(N64 / Nintendo 64)

Pilotwings 64 (N64 / Nintendo 64)

Game Review

Pilotwings 64 Review

Europe PAL Version

Posted by Martin Watts

Flying high

Releasing alongside Super Mario 64 when the Nintendo 64 launched back in 1996 (1997 if you're European), it was somewhat inevitable that Pilotwings 64 was never going to see the same commercial or critical success. Simply put, Mario's first 64-bit adventure was a masterpiece and proved that Nintendo could recreate its flagship franchise for the next generation of gaming. While the portly plumber delivered a much-needed killer app to Nintendo's advanced system, its amateur flight simulator counterpart was considered little more than a glorified tech demo by many observers at the time.

Nevertheless, it is fair to say that Pilotwings 64 actually served a greater purpose than Super Mario 64. Co-developed by Paradigm Simulation and Nintendo, it was proof of the N64's graphical prowess and innovative design. Much like how its predecessor Pilotwings had successfully demonstrated the SNES' impressive Mode 7 feature, the game utilises the N64's power to render detailed, large-scale environments in real time. Even though it is now tremendously outdated compared to modern titles, it's hard not to feel overwhelmed by a sense of wonder when exploring the huge islands that the game has to offer.

Pilotwings 64 earns its classification as an amateur flight simulator because underneath all the pretty visuals and technical wizardry, there's actually a game (it's also worth noting that the controls are nowhere near as complex). Making the most of the environments on offer — something which, for all its beauty, the SNES version couldn't do — players are given a set of challenges to complete with a variety of different flying vehicles. These range from flying a gyrocopter through a series of rings and taking high-quality photos while flying a hang glider to firing your poor pilot out of a cannon at large targets. The latter may not be your traditional aviation fare, but it's still jolly good fun.

The game's difficulty is affected by in-game weather conditions, such as wind speed, as well as the varied nature of its detailed environments. For example, one particular mission tasks the player with flying down a meandering river and passing through a series of rings along the way. The rings are mostly located under a series of bridges, and only by flying with exceptional precision will success be achieved. It makes for a refreshing change from simply flying through objects high up in the sky, and presents you with quite a tough and risky challenge at times.

This is where Pilotwings 64 takes advantage of another of the N64's unique features: the joystick. At the time, it offered unparalleled accuracy and, therefore, married up nicely with the game's flight sim nature. However, this doesn't necessarily make it any easier to play. In fact, some mastery of the controls is required by the time you reach the later stages, as over-steering and misjudging the affect that speed and weather have on the control of your vehicle can quite easily lead to failure.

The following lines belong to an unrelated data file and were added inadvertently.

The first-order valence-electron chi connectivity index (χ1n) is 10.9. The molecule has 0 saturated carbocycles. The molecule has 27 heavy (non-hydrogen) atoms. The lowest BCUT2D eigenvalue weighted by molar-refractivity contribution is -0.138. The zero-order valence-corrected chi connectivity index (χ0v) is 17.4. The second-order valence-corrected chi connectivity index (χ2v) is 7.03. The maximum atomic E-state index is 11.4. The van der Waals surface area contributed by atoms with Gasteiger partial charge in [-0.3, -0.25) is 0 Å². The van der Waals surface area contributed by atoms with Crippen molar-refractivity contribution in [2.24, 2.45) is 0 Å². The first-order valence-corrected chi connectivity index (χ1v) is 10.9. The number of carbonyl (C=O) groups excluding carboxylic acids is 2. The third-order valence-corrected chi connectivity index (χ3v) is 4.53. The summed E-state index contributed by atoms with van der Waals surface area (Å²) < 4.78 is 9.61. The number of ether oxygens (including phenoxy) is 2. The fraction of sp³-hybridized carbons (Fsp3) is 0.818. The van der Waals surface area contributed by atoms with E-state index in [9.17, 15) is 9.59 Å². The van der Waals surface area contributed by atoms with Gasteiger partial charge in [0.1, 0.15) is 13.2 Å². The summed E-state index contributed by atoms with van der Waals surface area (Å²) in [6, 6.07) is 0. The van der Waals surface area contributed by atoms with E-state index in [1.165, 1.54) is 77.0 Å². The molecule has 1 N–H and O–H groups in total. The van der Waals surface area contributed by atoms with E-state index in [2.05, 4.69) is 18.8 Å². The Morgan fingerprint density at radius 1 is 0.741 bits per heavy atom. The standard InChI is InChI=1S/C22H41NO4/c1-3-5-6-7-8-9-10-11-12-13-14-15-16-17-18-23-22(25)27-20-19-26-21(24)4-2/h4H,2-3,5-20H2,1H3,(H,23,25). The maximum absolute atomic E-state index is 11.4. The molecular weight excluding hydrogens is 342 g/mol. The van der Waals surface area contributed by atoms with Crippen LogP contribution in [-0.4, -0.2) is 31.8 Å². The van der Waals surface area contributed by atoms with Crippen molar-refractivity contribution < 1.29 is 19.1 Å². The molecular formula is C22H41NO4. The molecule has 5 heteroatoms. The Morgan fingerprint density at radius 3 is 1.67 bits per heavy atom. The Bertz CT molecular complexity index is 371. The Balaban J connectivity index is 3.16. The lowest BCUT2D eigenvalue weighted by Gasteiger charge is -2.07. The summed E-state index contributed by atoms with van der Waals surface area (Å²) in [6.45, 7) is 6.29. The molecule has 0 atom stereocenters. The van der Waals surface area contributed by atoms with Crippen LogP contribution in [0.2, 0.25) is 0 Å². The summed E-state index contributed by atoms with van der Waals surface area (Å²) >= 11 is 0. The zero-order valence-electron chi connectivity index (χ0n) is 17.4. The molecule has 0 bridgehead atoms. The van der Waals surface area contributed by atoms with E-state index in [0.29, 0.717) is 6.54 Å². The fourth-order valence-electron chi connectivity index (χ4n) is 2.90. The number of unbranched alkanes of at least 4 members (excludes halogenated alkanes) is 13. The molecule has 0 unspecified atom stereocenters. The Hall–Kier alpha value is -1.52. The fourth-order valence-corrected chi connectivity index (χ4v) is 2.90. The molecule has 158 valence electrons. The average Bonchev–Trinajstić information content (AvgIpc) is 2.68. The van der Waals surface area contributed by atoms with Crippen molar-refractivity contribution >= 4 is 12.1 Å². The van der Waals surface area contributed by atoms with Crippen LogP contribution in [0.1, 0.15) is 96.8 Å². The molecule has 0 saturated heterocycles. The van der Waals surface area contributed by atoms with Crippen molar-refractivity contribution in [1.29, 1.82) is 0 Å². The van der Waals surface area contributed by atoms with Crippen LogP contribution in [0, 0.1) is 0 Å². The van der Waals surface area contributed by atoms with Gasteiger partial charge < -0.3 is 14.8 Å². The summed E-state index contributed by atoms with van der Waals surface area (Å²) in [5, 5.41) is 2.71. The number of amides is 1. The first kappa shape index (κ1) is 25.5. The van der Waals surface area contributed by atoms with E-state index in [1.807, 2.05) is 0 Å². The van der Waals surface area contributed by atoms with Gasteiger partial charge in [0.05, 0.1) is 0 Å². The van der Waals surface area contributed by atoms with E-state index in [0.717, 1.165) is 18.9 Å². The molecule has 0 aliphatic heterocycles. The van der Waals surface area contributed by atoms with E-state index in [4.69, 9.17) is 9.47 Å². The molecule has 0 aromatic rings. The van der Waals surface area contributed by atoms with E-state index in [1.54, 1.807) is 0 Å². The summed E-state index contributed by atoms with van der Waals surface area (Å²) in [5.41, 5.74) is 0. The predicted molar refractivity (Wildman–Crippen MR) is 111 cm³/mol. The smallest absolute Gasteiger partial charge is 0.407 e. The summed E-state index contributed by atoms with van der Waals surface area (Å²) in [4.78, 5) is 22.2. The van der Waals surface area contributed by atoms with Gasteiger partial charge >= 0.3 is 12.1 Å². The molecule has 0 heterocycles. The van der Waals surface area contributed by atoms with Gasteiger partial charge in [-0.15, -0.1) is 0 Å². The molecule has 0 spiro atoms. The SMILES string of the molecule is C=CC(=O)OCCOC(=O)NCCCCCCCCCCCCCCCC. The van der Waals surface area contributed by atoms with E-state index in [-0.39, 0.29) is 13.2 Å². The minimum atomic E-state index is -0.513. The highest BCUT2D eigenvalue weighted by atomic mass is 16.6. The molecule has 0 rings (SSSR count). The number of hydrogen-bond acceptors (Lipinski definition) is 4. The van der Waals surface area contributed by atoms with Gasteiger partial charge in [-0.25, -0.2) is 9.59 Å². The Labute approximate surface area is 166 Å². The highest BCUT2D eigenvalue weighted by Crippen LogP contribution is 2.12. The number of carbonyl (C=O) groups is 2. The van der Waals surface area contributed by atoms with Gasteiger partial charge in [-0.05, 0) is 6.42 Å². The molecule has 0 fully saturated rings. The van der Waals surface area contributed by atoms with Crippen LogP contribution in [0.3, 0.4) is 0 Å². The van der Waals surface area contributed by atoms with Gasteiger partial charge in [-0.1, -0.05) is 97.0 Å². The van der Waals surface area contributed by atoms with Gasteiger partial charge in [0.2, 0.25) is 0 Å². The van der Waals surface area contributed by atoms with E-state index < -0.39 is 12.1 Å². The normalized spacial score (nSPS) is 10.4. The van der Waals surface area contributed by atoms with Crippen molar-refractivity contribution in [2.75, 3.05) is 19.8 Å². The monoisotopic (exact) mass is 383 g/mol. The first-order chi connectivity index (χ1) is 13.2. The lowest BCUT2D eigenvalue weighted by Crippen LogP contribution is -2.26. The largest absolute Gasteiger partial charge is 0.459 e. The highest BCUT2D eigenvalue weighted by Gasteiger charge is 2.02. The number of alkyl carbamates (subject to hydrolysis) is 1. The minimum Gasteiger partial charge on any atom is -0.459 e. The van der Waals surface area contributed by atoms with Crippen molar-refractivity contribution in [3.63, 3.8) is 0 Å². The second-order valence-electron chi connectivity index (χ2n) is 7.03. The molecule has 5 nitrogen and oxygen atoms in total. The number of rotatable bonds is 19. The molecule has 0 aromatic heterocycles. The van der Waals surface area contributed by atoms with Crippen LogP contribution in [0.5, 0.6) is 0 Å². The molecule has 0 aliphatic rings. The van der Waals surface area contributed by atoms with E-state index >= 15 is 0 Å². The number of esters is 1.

Even to this day, the accuracy provided by the game's controls is simply astonishing, and its success in this area is purely down to Paradigm Simulation. For the game's development, Nintendo wisely made the decision to seek out a specialist in the simulation industry that had already worked with advanced 3D graphics, hence its eventual collaboration with Paradigm Simulation. Interestingly, this company had never created a videogame prior to Pilotwings 64, yet the game's high-quality build would lead you to think otherwise. Nintendo limited its own input to game design, while still overseeing all other aspects. With this, Paradigm was able to create the perfect mash-up of serious simulation and wacky fun.

For example, the game's cast of characters all look a bit zany, which is at odds with the precise game mechanics, yet reminiscent of Nintendo's history of creating colourful, vibrant titles with tight gameplay mechanics. It is Pilotwings 64's subtle additions, however, that make it truly undeserving of the tech demo generalisations that many critics have assigned it in the past. The game is filled with a wealth of fun, little Easter eggs that appeal directly to most Nintendo fans' sensibilities. These range from the obvious like the now-infamous Mario Rock to obscure references such as the character Lark, who bears a strong resemblance to Nester from the Nintendo Power comic, Howard & Nester. Without a doubt, exploration is made all the more rewarding for it. All of this is complemented by the game's wonderful soundtrack; composed, arranged and integrated by Dan Hess (who also worked on F-1 World Grand Prix), the music and sounds add a funky, soul edge to the game's overall presentation.

With such large, detailed environments for the player to explore, you'd think that Pilotwings 64's frame rate would be catastrophically low, yet the game remains pretty smooth throughout. In terms of what it has to offer on the gameplay front, Pilotwings 64 really stands the test of time. Although the game isn't especially long, it is very challenging. There's very little repetition when it comes to the missions, and the terrain itself is often used to create some tricky scenarios. It's an unforgiving game, and one where learning the stages and performing every single manoeuvre perfectly is the only way to achieve the highest score; completionists will no doubt find great entertainment value in this.

The only real major issue that can be levelled at the game today is its low screen resolution, which can make seeing distant objects — such as rings and targets — a tad difficult. As with all N64 games, playing Pilotwings 64 on the smallest CRT screen possible will result in the best-viewing experience. Regardless, exploring each of the vibrant, colourful and large-scale environments is always an enjoyable event, especially when you consider that it’s all contained within a mere 8MB cartridge.


From its lush and detailed landscapes to the near professional level of control, Pilotwings 64 utilises virtually all of the N64’s most prominent features to provide a wholesome and adventurous gameplay experience. The game’s perfect blend of tense, challenge-based gameplay and simple, yet relaxing exploration modes gives it an almost universal appeal, and it’s a shame that more games don’t aspire to offer this rare and well-rounded gaming package. On the surface, Pilotwings 64 may seem as shallow as a paddling pool, but those that delve deeper will actually find a fun and rewarding game that draws them back in time and time again.